• You made an error in pricing
  • You decide to make a partial or full refund to the customer

Different types of invoices and related forms

Businesses can create many types of invoices and other related forms for their customers. The type of invoice usually depends on the industry, how you bill for your services, and how often you plan to get paid.

1. Standard invoice

A standard invoice is typically issued by a business and submitted to a client. An invoice outlines the payment terms and the amount, and the details of the products or services rendered to the client. This is the most common type of invoice for most small businesses. The format is flexible enough to fit most industries and billing cycles.

Standard invoices include:

  • The name and contact information of the business or service provider
  • The name and contact information of the client or customer
  • An invoice number
  • The invoice date
  • An itemized list of products sold or services rendered
  • The payment terms and total amount due by the client for the services or products received

A standard invoice may also be called a sales invoice.

What Is an Invoice

2. Proposal or bid

If you are running a business or if you are an independent contractor, you may have the opportunity to bid on jobs and projects. This process typically involves preparing a proposal or quotation for the work to be done.

While the proposal is not technically an invoice — it is not a payment request — it often resembles one, with line items indicating the estimated cost of labor and materials.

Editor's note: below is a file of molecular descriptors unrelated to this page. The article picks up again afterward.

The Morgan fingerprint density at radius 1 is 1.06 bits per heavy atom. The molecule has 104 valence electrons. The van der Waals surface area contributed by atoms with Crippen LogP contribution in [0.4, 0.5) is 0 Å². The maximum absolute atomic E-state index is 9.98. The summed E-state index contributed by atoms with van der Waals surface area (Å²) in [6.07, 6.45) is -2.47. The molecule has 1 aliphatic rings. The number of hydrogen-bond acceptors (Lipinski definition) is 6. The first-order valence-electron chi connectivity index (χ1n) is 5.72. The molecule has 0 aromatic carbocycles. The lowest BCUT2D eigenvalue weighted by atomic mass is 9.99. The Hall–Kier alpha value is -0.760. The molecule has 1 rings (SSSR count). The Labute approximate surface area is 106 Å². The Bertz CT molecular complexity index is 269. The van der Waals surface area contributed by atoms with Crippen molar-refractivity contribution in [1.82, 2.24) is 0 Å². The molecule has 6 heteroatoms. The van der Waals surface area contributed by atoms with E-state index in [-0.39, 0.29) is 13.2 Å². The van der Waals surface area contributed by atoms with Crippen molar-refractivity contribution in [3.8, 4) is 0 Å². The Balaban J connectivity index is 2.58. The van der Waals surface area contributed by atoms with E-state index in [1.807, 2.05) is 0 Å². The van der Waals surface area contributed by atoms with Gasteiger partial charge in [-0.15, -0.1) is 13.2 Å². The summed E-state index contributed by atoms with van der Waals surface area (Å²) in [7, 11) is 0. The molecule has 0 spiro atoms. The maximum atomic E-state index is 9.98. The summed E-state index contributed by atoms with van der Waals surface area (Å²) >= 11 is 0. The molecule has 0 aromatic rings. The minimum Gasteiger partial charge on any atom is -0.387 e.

The proposal serves as an estimate of the total costs of the product or service. When the work is complete, you will send a final invoice.

3. Interim invoice

For larger projects, it might make sense to break your work into smaller pieces and allow clients to pay for portions of the work at a time rather than in one large payment when the work is completed. An interim invoice is a bill for a portion of the job.

Interim invoices should be followed by one final invoice detailing all the work done and what has already been paid for.

4. Timesheet invoice

A timesheet is another common form that serves as a type of invoice. A timesheet invoice is used when a business or employee is billing based on the number of hours worked and a specified pay rate.

Timesheets may be used by contract employees who are paid hourly by their employer. Timesheet invoices are also commonly used by professionals who bill clients hourly for services, such as:

  • Lawyers
  • Creative agencies/consultants
  • Business consultants
  • Behavioral or mental health professionals

5. Pro forma invoice

A pro forma invoice shows the pricing and terms as agreed upon by all parties — it is essentially a quote but in an invoice format. It is typically sent to buyers before an item is shipped or delivered or before work is completed.

Pro forma invoices may be required before goods can pass through customs.

In most cases, pro forma invoices should match the final invoices, although changes may occur due to a change in the actual cost of materials or the actual number of hours worked.

6. Recurring invoice

A recurring invoice may be used when a business charges the same client for services on a recurring basis. Recurring invoices are common for businesses or contractors providing a package of goods or services to clients for the same price every month.

Specific information in the recurring invoice depends on the good or service provided, but it generally includes the same information as a standard invoice.

7. Final invoice

A final invoice typically includes the following information:

  • Itemized list of all services provided
  • The total cost of the project or goods
  • Invoice number
  • Invoice or payment due date
  • Payment methods accepted

8. Retainer invoice